By on March 9, 2010

Kudos to John Margherita for nailing the BMW 1800, and pdq. Today, we have a two-fer, for a special CC occasion. Tomorrow’s CC is in the front, but the car behind it was a previous CC. You get triple bonus points if you remember the general theme of that CC. And quadruple points if you know why that CC has historical significance (at TTAC). Rack those memory banks!

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21 Comments on “Curbside Classic Clue...”

  • avatar

    A 1975 Cadillac Sedan de Ville?

  • avatar

    I’m almost certain the car in front is a Mercedes – but I’m not 100% sure what kind. Closest thing I can find after a quick search for old Mercs online is the R107 SL.

  • avatar

    1974 Caddy.

  • avatar

    The car in the foreground is the 1971 Coupe de Ville, similar to one Paul caught a ride in while hitchhiking along the Pennsylvania Turnpike in the same year. It was a CC one year ago Wednesday.

    The car in front of the Caddy looks to me like an early-80s Japanese import, maybe a Toyota or Nissan. (The taillights appear too shallow to be a ‘Benz.)

  • avatar
    Steven Lang

    The car in front should be a 1976 – 1978 Mercedes. More than likely an American version.

    The one with the hood should be a POS Caddy or some other underengineered snoremobile from the mid to late 1970’s. Beats the living daylights out of the POS Accord that was given all the adulating adjectives not too long ago.

    By the way, when are you going to be honoring man’s most beautiful creation of the last thirty years… the minivan? I’m still waiting when this column starts honoring cars that came out during the best administration in the history of mankind.

    Am I going to have to do it for you? Read my lips…

  • avatar

    The 71 Caddy is the first CC.

    The other car is a 1979ish Toyota Corolla Liftback.

    The theme seems to revolve around economics……….

  • avatar

    The car in front–a post-74 Toyota/Datsun–I say a 78-79 Datsun 810. (maybe a 76-77 Mazda Cosmo or 78 Corolla Liftback)

    The hood belongs to a 73 Cadillac DeVille.

  • avatar

    1981 Cadillac Sedan de Ville. Probably with the 8-6-4 engine

  • avatar

    I agree with two others on here by claiming the tattered vinyl top-adorned car to be a 1971 Cadillac Coupe de Ville. I believe the CC about the aforementioned vehicle included a historical perspective on standard of living, a brief lesson on economics, and an overarching theme based on father’s frugality.

    The car in front looks like a 1970s vintage Toyota Corolla. I’m not so sure though, because my heart is with good ol’ Dee-troit iron and I couldn’t be less interested in foreign cars.

  • avatar

    The car in front is of course a late 70s Honda Accord coupe.

  • avatar

    The hood is that of an early 1970’s Cadillac, either Coupe deVille or Sedan deVille. The other car is a late 1970’s Toyota Corolla Liftback.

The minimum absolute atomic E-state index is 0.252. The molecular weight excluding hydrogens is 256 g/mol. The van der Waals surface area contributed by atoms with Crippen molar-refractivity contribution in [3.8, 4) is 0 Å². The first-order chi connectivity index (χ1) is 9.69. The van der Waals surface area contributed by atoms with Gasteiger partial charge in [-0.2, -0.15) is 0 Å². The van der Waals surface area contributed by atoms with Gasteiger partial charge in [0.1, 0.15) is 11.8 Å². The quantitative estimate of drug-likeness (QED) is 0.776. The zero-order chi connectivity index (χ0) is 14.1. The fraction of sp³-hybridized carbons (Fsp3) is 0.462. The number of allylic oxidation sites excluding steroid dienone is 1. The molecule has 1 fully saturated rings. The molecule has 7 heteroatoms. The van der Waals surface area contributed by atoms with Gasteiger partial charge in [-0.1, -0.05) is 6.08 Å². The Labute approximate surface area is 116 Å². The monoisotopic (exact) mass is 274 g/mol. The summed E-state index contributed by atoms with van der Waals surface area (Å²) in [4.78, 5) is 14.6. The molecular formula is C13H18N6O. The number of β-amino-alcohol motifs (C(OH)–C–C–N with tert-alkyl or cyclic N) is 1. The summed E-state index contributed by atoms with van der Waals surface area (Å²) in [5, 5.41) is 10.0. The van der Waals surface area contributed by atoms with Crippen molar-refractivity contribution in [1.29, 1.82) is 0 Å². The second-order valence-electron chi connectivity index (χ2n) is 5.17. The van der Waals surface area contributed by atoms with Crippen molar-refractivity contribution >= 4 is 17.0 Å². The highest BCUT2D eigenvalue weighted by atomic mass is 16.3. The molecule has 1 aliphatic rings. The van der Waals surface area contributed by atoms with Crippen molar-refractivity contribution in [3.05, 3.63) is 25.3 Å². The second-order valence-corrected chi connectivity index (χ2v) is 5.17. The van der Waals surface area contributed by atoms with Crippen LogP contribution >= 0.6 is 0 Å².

• avatar

    The back end of the car in front is the Honda Accord sedan you featured as the most influential modern car and the back one looks to be a 73 Cadillac coupe or sedan deVille,or one of the generation ruined by the 5 mph bumper regs.

  • avatar

    I’m also thinking Cadillace Coupe or Sedan de Ville. However, it might be as early as a ’69, when they flipped the headlight stack from vertical to horizontal, IIRC.

  • avatar

    I agree with the others…an early- to mid-70s Cadillac C-body (Calais, de Ville or Fleetwood).

    The monitors on the tops of the fenders are a dead giveaway. Prior to computerized “driver information centers,” these used fiber-optic cables that ran from the monitors to the tail, brake and turn indicator lamp. The driver knew if a bulb failed when one of the monitors’ lenses failed to glow.

    GM was once a big fan of this “high-tech” (for the time) feature. My brother-in-law’s ’71 Vette had these in the center console, and my Dad had an ’84 Cadillac with two inside of the car, just above the rear window. In that car you monitored the tail and rear turn indicators by viewing the indicators through the rearview mirror!

    It was kind of startling to drive Dad’s car on a dark night if you were unfamiliar with this feature…applying the brakes caused the appearance of two red lights coming from behind you.

  • avatar

    it’s a ’77 to ’92 C-body Fleetwood. My friends and I took one apart for a parts car for a 500 swap into his ’78 Impala. Not exactly a drop-in but not too difficult either.

  • avatar

    It’s the 1971 Coupe de Ville from last year. And, after looking at the angle this pic was shot, it makes sense because as the 70’s progressed, the fronts of the standard Caddies (de Ville and Fleetwoods) became even more squared off, and this one rounds off ever so slightly.

    And I’m thinking that the car in the front is a late 70’s Corolla Liftback.

  • avatar
    Austin Greene

    1976 model year Cadillac Seville. It was the first year of this game changer for Cadillac. All of the first ones came with a full vinyl roof as there was an initial concern with the roof panel and it had to be hidden until it was worked out.

    The car itself was based on the X body Nova, and the platform was modified to the point where it was given its own designation as a K body.

    The 1976 Seville was significant in that it was the first time that Cadillac tried to compete with it’s competition, not by building a larger car but, by building a smaller car. It had a electronic fuel injected version of the Oldsmobile 350 and while it was the smallest vehicle in the Cadillac line, it was the most expensive.

    Notwithstanding what people will say here, it was an unparalleled sales success. The 1976 Seville debuted the “sheer style” and was the first car downsized by GM. The next model year the downsized B and C bodies appeared, followed in 1978 by the downsized A bodies.

  • avatar

    Here’s your answer

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